Provincial and territorial statutory support regimes in Canada generally stipulate that parents owe an obligation to support their children.40For example, section 31 of the Ontario Family Law Act41provides as follows:
Obligation of parent to support child
31. (1) Every parent has an obligation to provide support, in accordance with need, for his or her unmarried child who is a minor or is enrolled in a full-time program of education, to the extent that the parent is capable of doing so.
(2) The obligation under subsection (1) does not extend to a child who is sixteen years of age or older and has withdrawn from parental control.42Provincial and territorial statutory support regimes usually provide broad definitions of "parent" or "child" for the purpose of defining the ambit
of child support rights and obligations. Although these definitions take a variety of forms, it is common for child support obligations to be statutorily imposed on persons other than the natural parents where they stand in the place of parents to the children.43In British Columbia and Manitoba, the legal obligations of natural parents and those of step-parents or persons standing in the place of parents are regulated by statute so as to place the primary responsibility on the natural parents.44Provincial and territorial statutes usually empower their courts to order support for children over the age of majority in circumstances involving illness, disability, or post-secondary education.45Most jurisdictions in Canada have adopted provincial or territorial Child Support Guidelines that mirror the Federal Child Support Guidelines.46Little or no attention was paid to the possibility of a child instituting proceedings for support against both parents. Such a claim cannot be maintained under the Divorce Act and the Federal Child Support Guidelines because a child of the marriage has no standing to bring such an application under the Divorce Act.47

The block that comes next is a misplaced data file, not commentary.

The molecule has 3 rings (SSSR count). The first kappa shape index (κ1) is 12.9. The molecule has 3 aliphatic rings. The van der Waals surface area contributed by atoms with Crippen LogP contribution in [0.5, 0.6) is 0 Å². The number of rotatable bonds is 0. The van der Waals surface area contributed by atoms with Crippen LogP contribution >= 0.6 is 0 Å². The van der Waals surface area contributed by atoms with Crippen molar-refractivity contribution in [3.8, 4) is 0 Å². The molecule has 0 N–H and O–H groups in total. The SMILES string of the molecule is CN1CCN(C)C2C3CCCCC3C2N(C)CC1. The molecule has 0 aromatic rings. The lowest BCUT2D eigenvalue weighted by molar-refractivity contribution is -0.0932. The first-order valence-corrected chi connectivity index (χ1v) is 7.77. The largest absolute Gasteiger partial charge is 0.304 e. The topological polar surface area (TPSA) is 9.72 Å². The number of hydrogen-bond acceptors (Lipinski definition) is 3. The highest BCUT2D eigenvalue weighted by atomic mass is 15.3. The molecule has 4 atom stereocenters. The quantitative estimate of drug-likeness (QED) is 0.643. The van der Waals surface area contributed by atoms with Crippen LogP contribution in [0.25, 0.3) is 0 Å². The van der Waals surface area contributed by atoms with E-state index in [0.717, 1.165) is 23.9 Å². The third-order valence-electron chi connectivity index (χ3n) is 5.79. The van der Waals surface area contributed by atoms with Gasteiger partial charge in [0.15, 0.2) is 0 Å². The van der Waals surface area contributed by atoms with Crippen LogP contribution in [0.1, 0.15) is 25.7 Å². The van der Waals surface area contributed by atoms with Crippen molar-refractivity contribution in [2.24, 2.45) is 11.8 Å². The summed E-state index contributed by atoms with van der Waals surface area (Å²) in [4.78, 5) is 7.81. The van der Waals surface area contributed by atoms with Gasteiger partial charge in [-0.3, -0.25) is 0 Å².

A similar bar to relief does not necessarily exist, however, under provincial and territorial legislation. In JDF v HMF,48Levy J, of the Nova Scotia Family Court, concluded that a child has standing to apply for support against both parents under the Maintenance and Custody Act. In such proceedings, the Nova Scotia Child Maintenance Guidelines49apply. Furthermore, there is nothing inherently inappropriate with a child recovering the full table amount of child support from each parent. Indeed, such concurrent...